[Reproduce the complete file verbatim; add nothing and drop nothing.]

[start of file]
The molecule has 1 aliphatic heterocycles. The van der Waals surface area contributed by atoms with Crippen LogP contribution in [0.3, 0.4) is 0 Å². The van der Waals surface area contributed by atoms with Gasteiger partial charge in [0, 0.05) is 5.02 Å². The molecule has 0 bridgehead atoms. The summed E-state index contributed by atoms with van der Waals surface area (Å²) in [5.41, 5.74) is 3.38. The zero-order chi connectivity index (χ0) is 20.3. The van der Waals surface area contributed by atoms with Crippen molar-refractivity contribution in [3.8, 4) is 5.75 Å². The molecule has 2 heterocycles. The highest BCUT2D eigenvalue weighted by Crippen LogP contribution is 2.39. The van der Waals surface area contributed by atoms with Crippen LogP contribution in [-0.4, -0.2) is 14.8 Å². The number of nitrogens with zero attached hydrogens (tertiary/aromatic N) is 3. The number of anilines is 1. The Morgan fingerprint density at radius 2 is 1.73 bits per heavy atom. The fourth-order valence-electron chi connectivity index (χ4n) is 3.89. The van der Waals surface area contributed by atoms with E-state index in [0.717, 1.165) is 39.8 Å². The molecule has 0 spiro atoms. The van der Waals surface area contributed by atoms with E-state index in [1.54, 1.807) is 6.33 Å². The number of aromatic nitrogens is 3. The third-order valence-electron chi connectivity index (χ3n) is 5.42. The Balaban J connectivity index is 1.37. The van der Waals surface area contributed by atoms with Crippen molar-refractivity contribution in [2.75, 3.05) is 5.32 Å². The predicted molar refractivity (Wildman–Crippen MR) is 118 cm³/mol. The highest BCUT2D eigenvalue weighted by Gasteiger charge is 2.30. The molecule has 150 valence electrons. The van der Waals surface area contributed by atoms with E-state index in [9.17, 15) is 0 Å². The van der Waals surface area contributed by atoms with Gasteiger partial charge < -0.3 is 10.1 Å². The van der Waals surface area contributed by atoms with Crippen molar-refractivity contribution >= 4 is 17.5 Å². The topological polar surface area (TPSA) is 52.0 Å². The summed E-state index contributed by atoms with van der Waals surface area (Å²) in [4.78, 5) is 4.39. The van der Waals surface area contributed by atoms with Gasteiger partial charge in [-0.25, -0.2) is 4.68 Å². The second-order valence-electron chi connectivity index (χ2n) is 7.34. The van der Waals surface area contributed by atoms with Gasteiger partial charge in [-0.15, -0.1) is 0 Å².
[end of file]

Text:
The molecule has 1 aliphatic heterocycles. The van der Waals surface area contributed by atoms with Crippen LogP contribution in [0.3, 0.4) is 0 Å². The van der Waals surface area contributed by atoms with Gasteiger partial charge in [0, 0.05) is 5.02 Å². The molecule has 0 bridgehead atoms. The summed E-state index contributed by atoms with van der Waals surface area (Å²) in [5.41, 5.74) is 3.38. The zero-order chi connectivity index (χ0) is 20.3. The van der Waals surface area contributed by atoms with Crippen molar-refractivity contribution in [3.8, 4) is 5.75 Å². The molecule has 2 heterocycles. The highest BCUT2D eigenvalue weighted by Crippen LogP contribution is 2.39. The van der Waals surface area contributed by atoms with Crippen LogP contribution in [-0.4, -0.2) is 14.8 Å². The number of nitrogens with zero attached hydrogens (tertiary/aromatic N) is 3. The number of anilines is 1. The Morgan fingerprint density at radius 2 is 1.73 bits per heavy atom. The fourth-order valence-electron chi connectivity index (χ4n) is 3.89. The van der Waals surface area contributed by atoms with E-state index in [0.717, 1.165) is 39.8 Å². The molecule has 0 spiro atoms. The van der Waals surface area contributed by atoms with E-state index in [1.54, 1.807) is 6.33 Å². The number of aromatic nitrogens is 3. The third-order valence-electron chi connectivity index (χ3n) is 5.42. The Balaban J connectivity index is 1.37. The van der Waals surface area contributed by atoms with Crippen molar-refractivity contribution in [2.75, 3.05) is 5.32 Å². The predicted molar refractivity (Wildman–Crippen MR) is 118 cm³/mol. The highest BCUT2D eigenvalue weighted by Gasteiger charge is 2.30. The molecule has 150 valence electrons. The van der Waals surface area contributed by atoms with E-state index in [9.17, 15) is 0 Å². The van der Waals surface area contributed by atoms with Gasteiger partial charge < -0.3 is 10.1 Å². The van der Waals surface area contributed by atoms with Crippen molar-refractivity contribution >= 4 is 17.5 Å². The topological polar surface area (TPSA) is 52.0 Å². The summed E-state index contributed by atoms with van der Waals surface area (Å²) in [4.78, 5) is 4.39. The van der Waals surface area contributed by atoms with Gasteiger partial charge in [-0.25, -0.2) is 4.68 Å². The second-order valence-electron chi connectivity index (χ2n) is 7.34. The van der Waals surface area contributed by atoms with Gasteiger partial charge in [-0.15, -0.1) is 0 Å².